Vanderbilt Law Review
federal courts, federal judges, judicial politics, judicial decision-making
Courts | Judges | Jurisprudence | Law
Chief judges wield power. Among other things, they control judicial assignments, circulate petitions to their colleagues, and manage internal requests and disputes. When exercising this power, do chiefs seek to serve as impartial court administrators or do they attempt to manufacture case outcomes that reflect their political beliefs? Because chiefs exercise their power almost entirely outside public view, no one knows. No one sees the chief judge change the composition of a panel before it is announced or delay consideration of a petition for en banc review or favor the requests of some colleagues while ignoring those of others. Chiefs do exercise one very public power, however. Chiefs decide when to step down and return to active service, and because their dates of departure determine who will succeed them, they decide who their successors will be. If chiefs are impartial administrators, their departure decisions should not lead systematically to successors who share their political beliefs; if, by contrast, they are purely political actors, their departures should be timed to ensure like-minded successors. Relying on a database that includes all chief circuit judges, we test a strategic departure theory of chief judge tenure. We find little evidence of political motivations. We find instead that chief judges serve shorter terms as dockets grow larger; thus, overwhelming workload may prevent judges from using the office to further policy goals.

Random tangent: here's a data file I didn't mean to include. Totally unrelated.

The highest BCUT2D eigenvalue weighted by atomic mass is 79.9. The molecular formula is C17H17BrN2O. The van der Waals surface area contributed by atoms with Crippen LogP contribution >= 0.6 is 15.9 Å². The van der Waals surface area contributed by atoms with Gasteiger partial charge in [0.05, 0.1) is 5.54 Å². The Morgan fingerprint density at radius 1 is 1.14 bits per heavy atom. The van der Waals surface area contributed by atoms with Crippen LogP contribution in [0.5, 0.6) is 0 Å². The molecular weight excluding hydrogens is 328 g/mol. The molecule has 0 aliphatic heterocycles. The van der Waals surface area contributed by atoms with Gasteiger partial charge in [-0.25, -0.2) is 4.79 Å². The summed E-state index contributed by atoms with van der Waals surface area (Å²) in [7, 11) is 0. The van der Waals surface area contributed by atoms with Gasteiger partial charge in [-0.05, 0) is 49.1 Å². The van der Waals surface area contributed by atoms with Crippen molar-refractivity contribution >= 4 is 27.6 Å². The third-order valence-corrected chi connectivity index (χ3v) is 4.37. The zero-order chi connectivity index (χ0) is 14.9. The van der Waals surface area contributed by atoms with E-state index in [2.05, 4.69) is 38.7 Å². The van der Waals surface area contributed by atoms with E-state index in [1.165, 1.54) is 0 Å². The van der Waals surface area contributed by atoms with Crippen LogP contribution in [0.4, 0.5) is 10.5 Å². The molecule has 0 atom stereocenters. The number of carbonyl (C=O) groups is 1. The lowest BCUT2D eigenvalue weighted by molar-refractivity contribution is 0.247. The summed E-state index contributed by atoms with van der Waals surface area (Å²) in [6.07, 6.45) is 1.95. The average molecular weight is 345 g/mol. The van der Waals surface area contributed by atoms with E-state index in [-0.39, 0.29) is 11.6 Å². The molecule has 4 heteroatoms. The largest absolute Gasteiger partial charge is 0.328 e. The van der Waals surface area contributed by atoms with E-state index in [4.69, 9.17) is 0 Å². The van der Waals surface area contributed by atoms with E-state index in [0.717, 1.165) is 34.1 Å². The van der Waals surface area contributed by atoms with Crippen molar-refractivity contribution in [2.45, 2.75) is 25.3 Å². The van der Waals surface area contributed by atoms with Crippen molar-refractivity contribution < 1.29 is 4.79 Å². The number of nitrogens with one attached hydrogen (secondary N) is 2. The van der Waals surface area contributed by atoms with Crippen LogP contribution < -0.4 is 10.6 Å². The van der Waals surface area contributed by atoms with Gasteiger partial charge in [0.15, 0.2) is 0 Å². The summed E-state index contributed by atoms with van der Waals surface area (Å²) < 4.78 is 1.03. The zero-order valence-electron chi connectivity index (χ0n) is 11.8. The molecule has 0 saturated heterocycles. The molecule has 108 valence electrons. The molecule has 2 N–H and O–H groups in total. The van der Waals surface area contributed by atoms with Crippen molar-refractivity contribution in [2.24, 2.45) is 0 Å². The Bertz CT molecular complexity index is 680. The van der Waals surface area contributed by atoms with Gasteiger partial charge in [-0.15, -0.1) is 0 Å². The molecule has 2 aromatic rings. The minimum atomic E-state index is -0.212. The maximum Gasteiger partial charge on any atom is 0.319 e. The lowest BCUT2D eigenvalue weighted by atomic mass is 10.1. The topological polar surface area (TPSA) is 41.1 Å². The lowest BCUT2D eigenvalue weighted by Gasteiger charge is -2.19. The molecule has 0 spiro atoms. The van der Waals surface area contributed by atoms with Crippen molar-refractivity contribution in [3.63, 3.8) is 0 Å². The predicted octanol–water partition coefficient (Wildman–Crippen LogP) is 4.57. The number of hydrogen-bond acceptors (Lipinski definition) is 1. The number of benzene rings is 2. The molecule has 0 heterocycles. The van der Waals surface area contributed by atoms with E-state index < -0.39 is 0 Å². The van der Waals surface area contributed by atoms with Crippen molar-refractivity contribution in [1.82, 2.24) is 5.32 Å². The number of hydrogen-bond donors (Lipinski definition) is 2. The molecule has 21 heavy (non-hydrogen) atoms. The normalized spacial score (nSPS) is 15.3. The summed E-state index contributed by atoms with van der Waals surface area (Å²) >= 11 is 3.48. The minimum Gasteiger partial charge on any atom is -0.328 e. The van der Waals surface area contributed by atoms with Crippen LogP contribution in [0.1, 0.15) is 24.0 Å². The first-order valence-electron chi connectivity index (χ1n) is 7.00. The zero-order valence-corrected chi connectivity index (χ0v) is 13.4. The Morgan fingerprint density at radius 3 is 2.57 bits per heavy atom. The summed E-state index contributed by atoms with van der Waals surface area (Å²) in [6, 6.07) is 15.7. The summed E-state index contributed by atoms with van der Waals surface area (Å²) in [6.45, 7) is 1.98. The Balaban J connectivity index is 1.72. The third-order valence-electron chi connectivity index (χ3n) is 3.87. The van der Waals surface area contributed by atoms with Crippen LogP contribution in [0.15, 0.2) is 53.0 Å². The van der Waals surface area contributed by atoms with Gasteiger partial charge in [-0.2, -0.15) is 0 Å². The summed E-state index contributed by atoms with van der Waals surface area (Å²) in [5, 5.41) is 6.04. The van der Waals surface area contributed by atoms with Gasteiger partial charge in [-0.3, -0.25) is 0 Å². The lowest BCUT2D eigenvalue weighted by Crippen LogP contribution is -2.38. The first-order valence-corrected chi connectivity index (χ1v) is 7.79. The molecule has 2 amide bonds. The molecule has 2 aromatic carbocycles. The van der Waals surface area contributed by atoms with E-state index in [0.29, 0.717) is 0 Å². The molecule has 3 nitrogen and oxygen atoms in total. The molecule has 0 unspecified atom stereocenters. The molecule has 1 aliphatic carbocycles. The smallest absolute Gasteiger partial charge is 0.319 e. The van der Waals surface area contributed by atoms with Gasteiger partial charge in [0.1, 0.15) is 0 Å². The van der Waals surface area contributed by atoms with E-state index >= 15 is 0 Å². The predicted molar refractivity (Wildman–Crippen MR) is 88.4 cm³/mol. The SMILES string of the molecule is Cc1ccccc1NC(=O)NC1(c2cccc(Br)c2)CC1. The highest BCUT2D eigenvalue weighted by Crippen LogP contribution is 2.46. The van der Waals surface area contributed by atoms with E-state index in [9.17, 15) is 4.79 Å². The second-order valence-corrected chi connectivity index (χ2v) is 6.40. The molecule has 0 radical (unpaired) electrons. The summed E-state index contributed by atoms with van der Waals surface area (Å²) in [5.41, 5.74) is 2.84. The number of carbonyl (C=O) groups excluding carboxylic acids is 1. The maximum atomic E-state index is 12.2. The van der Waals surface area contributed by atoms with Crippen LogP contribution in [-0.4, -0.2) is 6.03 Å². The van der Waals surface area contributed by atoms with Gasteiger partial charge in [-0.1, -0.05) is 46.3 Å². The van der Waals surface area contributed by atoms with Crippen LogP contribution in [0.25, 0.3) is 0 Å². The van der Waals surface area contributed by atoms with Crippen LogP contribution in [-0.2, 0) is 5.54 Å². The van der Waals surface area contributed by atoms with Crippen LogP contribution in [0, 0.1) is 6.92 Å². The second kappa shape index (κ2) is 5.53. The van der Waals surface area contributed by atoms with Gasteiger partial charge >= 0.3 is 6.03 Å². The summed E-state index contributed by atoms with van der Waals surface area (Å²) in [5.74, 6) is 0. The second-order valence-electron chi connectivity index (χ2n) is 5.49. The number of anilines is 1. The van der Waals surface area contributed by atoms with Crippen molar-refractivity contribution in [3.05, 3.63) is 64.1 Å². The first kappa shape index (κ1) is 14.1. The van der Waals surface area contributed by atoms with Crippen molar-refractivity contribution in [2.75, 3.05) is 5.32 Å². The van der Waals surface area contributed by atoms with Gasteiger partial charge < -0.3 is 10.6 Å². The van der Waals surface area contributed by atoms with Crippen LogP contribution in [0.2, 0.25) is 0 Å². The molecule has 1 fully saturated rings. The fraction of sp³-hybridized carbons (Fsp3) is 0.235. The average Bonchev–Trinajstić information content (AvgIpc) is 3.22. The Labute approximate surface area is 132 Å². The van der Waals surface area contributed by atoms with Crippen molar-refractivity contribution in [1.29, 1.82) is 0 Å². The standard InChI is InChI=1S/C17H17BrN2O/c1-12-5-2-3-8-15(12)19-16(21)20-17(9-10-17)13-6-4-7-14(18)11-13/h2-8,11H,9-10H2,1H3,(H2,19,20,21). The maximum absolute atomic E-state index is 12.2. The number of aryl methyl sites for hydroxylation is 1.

Tracey E. George and Albert H. Yoon,
Chief Judges: The Limits of Attitudinal Theory and Possible Paradox of Managerial Judging, 61 Vanderbilt Law Review. 1
Available at: https://scholarship.law.vanderbilt.edu/faculty-publications/869